At the mining area are two camp or cabin sites, each with its own ancient cast-iron wood stove. Yesterday Ron and I gathered the fragments of the higher cabin site and assembled them as best as possible. We even found the maker's mark, reading as I recall "Buck's Patent" and then "McCoy and Clark, Albany" and then "Patented 1859."

Hence 1859 can be taken as the earliest possible date for the use of this stove at the Tommy Cain Ravine mining site.

On the Internet I searched without success for "McCoy and Clark" but I did find reference to "Buck's Patent" and especially to Albany, New York, as a center of cast-iron construction, especially of wood stoves, in the middle 19th century.

Near the upper cabin site a narrow bed of limestone appears within the metasediments of the Calaveras Complex rocks. This limestone might well bear fossils which would help to date the sedimentary part of the Calaveras Complex. I thought I saw some vague fossils in fragments of limestone near the stove/cabin site.

Also of interest in this area is "The Groove," an old lumber slide, it seems, similar to the lumber slide on Diving Board Ridge, between Canyon Creek and Indiana Ravine, to the east. It is a groove dropping straight down to the North Fork from Point 3007, on the divide between Tommy Cain on the west and Sheldon on the east.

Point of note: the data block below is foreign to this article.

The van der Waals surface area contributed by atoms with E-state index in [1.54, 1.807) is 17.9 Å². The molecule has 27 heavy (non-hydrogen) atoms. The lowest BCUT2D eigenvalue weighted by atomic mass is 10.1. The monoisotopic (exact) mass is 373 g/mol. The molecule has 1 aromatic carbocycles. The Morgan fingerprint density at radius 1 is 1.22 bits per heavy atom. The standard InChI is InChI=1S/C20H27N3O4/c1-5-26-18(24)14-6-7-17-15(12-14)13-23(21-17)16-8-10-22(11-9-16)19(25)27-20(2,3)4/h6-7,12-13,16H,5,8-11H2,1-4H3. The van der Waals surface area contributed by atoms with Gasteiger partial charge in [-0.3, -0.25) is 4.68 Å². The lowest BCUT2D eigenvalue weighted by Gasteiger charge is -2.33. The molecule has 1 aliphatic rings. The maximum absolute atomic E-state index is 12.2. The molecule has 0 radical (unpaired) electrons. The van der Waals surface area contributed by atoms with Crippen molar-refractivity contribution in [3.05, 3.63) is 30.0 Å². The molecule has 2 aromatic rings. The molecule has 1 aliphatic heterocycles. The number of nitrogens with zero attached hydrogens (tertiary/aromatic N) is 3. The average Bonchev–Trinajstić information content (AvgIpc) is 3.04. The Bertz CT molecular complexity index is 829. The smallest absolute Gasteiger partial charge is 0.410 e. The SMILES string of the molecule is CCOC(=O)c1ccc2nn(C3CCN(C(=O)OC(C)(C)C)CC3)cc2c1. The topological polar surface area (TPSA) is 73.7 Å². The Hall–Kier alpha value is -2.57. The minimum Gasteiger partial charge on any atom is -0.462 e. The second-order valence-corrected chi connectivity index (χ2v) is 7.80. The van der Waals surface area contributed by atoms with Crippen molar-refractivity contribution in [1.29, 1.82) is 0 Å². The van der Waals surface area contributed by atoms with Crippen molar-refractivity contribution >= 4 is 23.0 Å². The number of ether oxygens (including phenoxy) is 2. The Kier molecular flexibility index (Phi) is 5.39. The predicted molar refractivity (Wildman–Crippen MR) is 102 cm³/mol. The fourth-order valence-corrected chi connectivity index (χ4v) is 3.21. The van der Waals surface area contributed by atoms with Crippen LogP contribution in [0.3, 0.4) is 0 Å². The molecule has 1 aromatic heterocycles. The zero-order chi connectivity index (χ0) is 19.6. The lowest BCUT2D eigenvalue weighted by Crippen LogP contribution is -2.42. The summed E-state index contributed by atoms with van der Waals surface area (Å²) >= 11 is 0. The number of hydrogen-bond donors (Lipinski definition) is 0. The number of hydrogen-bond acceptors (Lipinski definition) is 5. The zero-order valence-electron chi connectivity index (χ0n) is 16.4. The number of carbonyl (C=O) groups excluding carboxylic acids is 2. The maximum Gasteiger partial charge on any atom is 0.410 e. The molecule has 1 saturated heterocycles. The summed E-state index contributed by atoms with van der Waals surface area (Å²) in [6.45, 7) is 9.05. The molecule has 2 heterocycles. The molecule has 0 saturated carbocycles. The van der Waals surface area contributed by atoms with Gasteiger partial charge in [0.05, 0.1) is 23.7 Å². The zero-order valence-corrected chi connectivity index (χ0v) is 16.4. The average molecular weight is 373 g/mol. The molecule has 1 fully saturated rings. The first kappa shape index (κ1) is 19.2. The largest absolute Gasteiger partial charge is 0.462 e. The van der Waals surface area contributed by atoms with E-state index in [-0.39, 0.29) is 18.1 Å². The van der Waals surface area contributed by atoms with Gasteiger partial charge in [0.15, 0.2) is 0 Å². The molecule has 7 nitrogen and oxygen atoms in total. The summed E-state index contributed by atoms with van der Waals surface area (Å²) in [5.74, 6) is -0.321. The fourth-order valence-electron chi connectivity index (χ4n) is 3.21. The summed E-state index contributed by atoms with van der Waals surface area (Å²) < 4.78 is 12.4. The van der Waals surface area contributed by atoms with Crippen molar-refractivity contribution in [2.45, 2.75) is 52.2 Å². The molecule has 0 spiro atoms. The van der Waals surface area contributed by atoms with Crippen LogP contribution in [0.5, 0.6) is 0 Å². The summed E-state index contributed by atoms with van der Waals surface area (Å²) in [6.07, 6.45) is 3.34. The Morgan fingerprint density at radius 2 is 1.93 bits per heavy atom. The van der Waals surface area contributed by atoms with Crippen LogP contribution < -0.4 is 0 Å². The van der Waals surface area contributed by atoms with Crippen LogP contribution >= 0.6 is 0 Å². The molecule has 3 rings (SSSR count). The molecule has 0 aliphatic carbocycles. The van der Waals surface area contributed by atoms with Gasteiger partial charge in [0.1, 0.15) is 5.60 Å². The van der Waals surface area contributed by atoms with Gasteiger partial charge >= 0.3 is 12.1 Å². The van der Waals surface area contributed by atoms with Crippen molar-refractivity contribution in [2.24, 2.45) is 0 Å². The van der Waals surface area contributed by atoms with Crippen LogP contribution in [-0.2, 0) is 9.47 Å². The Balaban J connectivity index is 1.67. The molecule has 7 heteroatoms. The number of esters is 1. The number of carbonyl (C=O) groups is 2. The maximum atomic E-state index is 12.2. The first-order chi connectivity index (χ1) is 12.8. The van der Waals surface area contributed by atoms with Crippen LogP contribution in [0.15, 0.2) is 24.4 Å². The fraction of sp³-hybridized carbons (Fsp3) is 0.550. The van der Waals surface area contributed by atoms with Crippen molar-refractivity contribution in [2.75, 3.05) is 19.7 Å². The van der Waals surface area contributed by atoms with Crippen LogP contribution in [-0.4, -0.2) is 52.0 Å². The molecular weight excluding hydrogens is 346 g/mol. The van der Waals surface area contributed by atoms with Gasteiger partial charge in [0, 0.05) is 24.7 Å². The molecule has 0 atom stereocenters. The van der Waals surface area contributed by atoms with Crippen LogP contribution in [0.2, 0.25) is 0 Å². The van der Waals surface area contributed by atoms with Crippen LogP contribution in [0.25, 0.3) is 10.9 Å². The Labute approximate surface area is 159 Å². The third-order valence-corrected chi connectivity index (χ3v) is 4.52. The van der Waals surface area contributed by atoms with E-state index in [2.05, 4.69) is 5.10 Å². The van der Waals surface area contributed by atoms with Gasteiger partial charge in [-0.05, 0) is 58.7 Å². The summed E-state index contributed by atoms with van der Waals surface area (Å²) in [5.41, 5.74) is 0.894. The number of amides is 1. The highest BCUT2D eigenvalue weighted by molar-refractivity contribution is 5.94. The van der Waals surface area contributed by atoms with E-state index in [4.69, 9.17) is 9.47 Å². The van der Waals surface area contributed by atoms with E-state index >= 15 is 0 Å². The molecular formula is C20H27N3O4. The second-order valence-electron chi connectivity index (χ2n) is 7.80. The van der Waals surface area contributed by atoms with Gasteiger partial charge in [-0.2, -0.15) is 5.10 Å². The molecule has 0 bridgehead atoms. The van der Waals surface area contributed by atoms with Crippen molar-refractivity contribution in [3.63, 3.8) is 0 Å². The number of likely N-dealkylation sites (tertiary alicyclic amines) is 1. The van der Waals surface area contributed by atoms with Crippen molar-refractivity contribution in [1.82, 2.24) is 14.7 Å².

Tuesday, September 21, 2004

Crossing the 'T' of Tommy Cain Ravine

With regret I must announce that Dean Decker, archeologist with Folsom BLM, is right: there is no "Tommy Cain Ravine Route" of the historic Fords Bar Trail.

The Fords Bar Trail is the Gold Run side of the old trail from Gold Run to Iowa Hill. The 1865 General Land Office map shows this trail ascending Tommy Cain ravine a ways before climbing to the "ridge route" which is shown on all subsequent maps.

A series of explorations were made over the past two weeks or so, mainly with the inimitable Ron Gould, in search of the mythical Tommy Cain Ravine Route (TCRR).

Complicating the issue is that, in the North Fork American River canyon, there are innumerable old trails used by the miners of 1849 and times since. And complicating that complication is that there are innumerably innumarable bear trails criss-crossing the steep canyon walls. At times these bear trails are indistinguishable from an old miners' trail, a trail which might have been, let's say, used from 1857 to 1864, and then abandoned.